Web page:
Shaykh Abdullah Bin Bayyah named Among world’s most influential Muslim

Shaykh Abdullah Bin Bayyah  named Among  world’s most influential Muslim

President of Forum for Promoting Peace in Muslim Societies, SHAYKH ABDULLAH BIN BAYYAH, has been named the 9th most influential Muslim in the world, according to a new survey.

The 81-year-old Mauritanian scholar was noted for addressing the role moderate religious leaders can play in enlightening Muslim public opinion about contemporary issues in line with a temperate attitude that calls for establishing a culture of peace, love and respect of the otherThe honour was bestowed on him by the “Muslim 500,” an annual publication which ranks the most influential Muslims in the world.

The Muslim 500 is compiled by the Royal Islamic Strategic Studies Centre in Jordan in cooperation with Prince Al-Waleed Bin Talal Center for Muslim-Christian Understanding at Georgetown University in the United States.


Country: Mauritania

Born: 1935 (age 81)

Source of Influence: Scholarly

Influence: Significant influence as

a leading contemporary scholar of

Islamic Jurisprudence.

School of Thought: Traditional Sunni


2011 Rank: 31

2012 Rank: 29

2013 Rank: 23

2014/15 Rank: 20

2016 Rank: 23


His Eminence Sheikh Abdullah bin Bayyah

President of the Forum for Promoting Peace in Muslim Societies


Sheikh Abdullah bin Bayyah’s influence is derived from his scholarship, piety and preaching.

Uniquely, all of the different sects and schools of Muslims respect him as a scholar.

A testament to this is the notable fact that whilst he is not a Salafi, the Saudi government

promulgates his fatwas as authoritative. He is an instructor at King Abdulaziz University in

Jeddah and was the deputy head of the Union of Muslim Scholars having previously been

a Judge at the High Court of the Islamic Republic of Mauritania and the Head of Shariah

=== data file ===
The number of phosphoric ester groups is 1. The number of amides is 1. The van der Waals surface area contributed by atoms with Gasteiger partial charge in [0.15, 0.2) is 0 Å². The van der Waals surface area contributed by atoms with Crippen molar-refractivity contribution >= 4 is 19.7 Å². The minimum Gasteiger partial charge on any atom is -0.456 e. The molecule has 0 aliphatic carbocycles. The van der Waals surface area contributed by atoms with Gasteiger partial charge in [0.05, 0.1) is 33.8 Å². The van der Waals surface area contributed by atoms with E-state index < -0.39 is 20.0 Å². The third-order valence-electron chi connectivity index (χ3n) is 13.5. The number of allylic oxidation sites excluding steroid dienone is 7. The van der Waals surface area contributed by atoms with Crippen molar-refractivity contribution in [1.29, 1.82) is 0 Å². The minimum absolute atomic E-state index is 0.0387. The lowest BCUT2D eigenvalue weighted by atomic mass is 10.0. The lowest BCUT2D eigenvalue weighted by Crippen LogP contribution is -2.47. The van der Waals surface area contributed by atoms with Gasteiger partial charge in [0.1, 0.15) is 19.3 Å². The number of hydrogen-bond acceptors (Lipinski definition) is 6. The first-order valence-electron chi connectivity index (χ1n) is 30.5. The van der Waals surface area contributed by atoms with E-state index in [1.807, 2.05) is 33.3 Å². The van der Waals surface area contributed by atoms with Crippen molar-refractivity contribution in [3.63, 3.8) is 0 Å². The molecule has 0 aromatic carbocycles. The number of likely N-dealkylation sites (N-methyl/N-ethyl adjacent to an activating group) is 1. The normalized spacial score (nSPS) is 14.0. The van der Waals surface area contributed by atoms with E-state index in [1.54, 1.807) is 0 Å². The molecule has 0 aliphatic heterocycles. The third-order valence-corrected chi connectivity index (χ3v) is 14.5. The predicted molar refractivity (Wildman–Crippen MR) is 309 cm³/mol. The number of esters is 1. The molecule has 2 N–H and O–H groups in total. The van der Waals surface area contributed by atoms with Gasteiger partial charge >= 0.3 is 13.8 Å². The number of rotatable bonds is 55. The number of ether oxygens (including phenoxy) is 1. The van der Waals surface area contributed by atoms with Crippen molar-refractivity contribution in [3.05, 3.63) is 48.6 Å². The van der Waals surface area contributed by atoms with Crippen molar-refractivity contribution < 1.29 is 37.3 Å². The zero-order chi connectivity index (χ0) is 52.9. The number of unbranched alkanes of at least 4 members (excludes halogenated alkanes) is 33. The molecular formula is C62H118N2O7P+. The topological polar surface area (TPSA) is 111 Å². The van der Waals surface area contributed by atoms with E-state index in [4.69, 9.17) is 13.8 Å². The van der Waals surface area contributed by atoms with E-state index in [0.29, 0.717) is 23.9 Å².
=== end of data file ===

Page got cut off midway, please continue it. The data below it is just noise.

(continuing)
Affairs at the Ministry of Justice.


Education: Sheikh bin Bayyah was raised in a household

famous for its scholars, and his Sheikh Mahfoudh

bin Bayyah, was the head of the Conference of

Mauritanian Scholars established after the country’s

independence. Sheikh bin Bayyah studied in the

Mauritanian centres of learning known as Mahadhir,

in which all the sacred sciences were taught including:

jurisprudence, legal theory, syntax, language, rhetoric,

Qur’anic exegesis and its auxiliary sciences, and the

science of Prophetic tradition.


Diplomat: As a member of the International Islamic

Fiqh Academy or Al Majma’ al Fiqhi of the

Organization of the Islamic Conference, Sheikh

bin Bayyah is at the forefront of the legal arm of a

dynamic organization with a permanent delegation

to the United Nations.


Author: Having written numerous texts, Sheikh

bin Bayyah’s scholarly explorations have gone global

through speaking engagements that draw crowds of

tens of thousands. He has spoken at length about

the endurance of the Islamic legal tradition and also

written extensively on rulings for Muslims living as

minorities in foreign lands, or fiqh al aqaliyaat.


Activist: In June 2013, Sheikh Abdullah bin Bayyah

visited the White House where he met with senior

advisers and aides to President Obama. He called for

the protection of the Syrian people and the Muslim

minority in Myanmar. Also, he met with Bill Gates

during the Global Vaccine Summit in Abu Dhabi in

April 2013. He recently initiated the ‘Muslim Council

of Elders’ which embraces leading scholars (including

the Sheikh of Al-Azhar), and presided over a large

gathering of religious scholars at a forum entitled

‘Forum for Promoting Peace in Muslim Societies’.


The Marrakesh Declaration: Sheikh Abdallah bin

Bayyah led around 250 Muslim religious leaders, in

addition to approximately 50 non-Muslim religious

leaders, in a three day summit in Marrakesh entitled:

‘The Rights of Religious Minorities in Predominantly

Muslim Majority Communities: Legal Framework and

a Call to Action’. The summit used the original Charter

of Medina, drawn up by the Prophet Muhammad

(PBUH) himself, as a basis for addressing the current

crisis of religious minorities in parts of the Muslim

world. With extremists committing violence in the

name of Islam against other religions, as well as against

most Muslims, it was necessary to voice the position of

normative Islam vis-à-vis religious minorities through

a gathering of its leading scholars. The summit concluded

with the release of the 750 word Marrakesh Declaration



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